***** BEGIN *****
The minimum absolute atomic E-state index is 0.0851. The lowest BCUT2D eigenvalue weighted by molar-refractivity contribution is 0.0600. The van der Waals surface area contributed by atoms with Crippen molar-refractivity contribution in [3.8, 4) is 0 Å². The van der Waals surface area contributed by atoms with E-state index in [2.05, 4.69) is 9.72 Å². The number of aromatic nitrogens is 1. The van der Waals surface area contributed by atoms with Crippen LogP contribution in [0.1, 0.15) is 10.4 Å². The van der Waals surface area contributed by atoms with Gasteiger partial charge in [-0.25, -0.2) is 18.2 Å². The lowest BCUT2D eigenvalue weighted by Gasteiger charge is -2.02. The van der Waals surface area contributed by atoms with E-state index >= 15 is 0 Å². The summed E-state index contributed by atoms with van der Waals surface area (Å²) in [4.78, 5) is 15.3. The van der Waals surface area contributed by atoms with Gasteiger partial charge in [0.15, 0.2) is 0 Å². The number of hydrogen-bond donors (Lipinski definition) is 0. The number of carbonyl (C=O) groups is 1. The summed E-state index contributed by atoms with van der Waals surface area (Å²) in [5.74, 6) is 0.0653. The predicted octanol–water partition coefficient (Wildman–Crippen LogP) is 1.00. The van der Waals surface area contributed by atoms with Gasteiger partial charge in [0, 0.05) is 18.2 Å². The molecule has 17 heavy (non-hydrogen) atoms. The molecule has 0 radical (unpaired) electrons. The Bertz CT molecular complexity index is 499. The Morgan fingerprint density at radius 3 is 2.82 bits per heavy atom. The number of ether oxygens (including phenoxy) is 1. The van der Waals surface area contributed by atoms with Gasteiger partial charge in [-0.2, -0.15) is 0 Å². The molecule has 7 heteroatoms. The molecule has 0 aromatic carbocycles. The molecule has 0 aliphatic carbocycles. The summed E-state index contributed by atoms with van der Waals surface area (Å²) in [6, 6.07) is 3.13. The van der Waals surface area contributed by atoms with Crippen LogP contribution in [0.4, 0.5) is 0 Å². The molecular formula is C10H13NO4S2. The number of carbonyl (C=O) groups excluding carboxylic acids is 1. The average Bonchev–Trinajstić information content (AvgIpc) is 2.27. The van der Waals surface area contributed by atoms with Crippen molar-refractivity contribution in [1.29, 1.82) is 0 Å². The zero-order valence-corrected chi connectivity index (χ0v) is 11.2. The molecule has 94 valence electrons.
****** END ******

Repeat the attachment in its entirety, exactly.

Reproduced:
The minimum absolute atomic E-state index is 0.0851. The lowest BCUT2D eigenvalue weighted by molar-refractivity contribution is 0.0600. The van der Waals surface area contributed by atoms with Crippen molar-refractivity contribution in [3.8, 4) is 0 Å². The van der Waals surface area contributed by atoms with E-state index in [2.05, 4.69) is 9.72 Å². The number of aromatic nitrogens is 1. The van der Waals surface area contributed by atoms with Crippen LogP contribution in [0.1, 0.15) is 10.4 Å². The van der Waals surface area contributed by atoms with Gasteiger partial charge in [-0.25, -0.2) is 18.2 Å². The lowest BCUT2D eigenvalue weighted by Gasteiger charge is -2.02. The van der Waals surface area contributed by atoms with E-state index >= 15 is 0 Å². The summed E-state index contributed by atoms with van der Waals surface area (Å²) in [4.78, 5) is 15.3. The van der Waals surface area contributed by atoms with Gasteiger partial charge in [0.15, 0.2) is 0 Å². The number of hydrogen-bond donors (Lipinski definition) is 0. The number of carbonyl (C=O) groups is 1. The summed E-state index contributed by atoms with van der Waals surface area (Å²) in [5.74, 6) is 0.0653. The predicted octanol–water partition coefficient (Wildman–Crippen LogP) is 1.00. The van der Waals surface area contributed by atoms with Gasteiger partial charge in [0, 0.05) is 18.2 Å². The molecule has 17 heavy (non-hydrogen) atoms. The molecule has 0 radical (unpaired) electrons. The Bertz CT molecular complexity index is 499. The Morgan fingerprint density at radius 3 is 2.82 bits per heavy atom. The number of ether oxygens (including phenoxy) is 1. The van der Waals surface area contributed by atoms with Gasteiger partial charge in [-0.2, -0.15) is 0 Å². The molecule has 7 heteroatoms. The molecule has 0 aromatic carbocycles. The molecule has 0 aliphatic carbocycles. The summed E-state index contributed by atoms with van der Waals surface area (Å²) in [6, 6.07) is 3.13. The van der Waals surface area contributed by atoms with Crippen LogP contribution in [0.4, 0.5) is 0 Å². The molecular formula is C10H13NO4S2. The number of carbonyl (C=O) groups excluding carboxylic acids is 1. The average Bonchev–Trinajstić information content (AvgIpc) is 2.27. The van der Waals surface area contributed by atoms with Crippen molar-refractivity contribution in [1.29, 1.82) is 0 Å². The zero-order valence-corrected chi connectivity index (χ0v) is 11.2. The molecule has 94 valence electrons.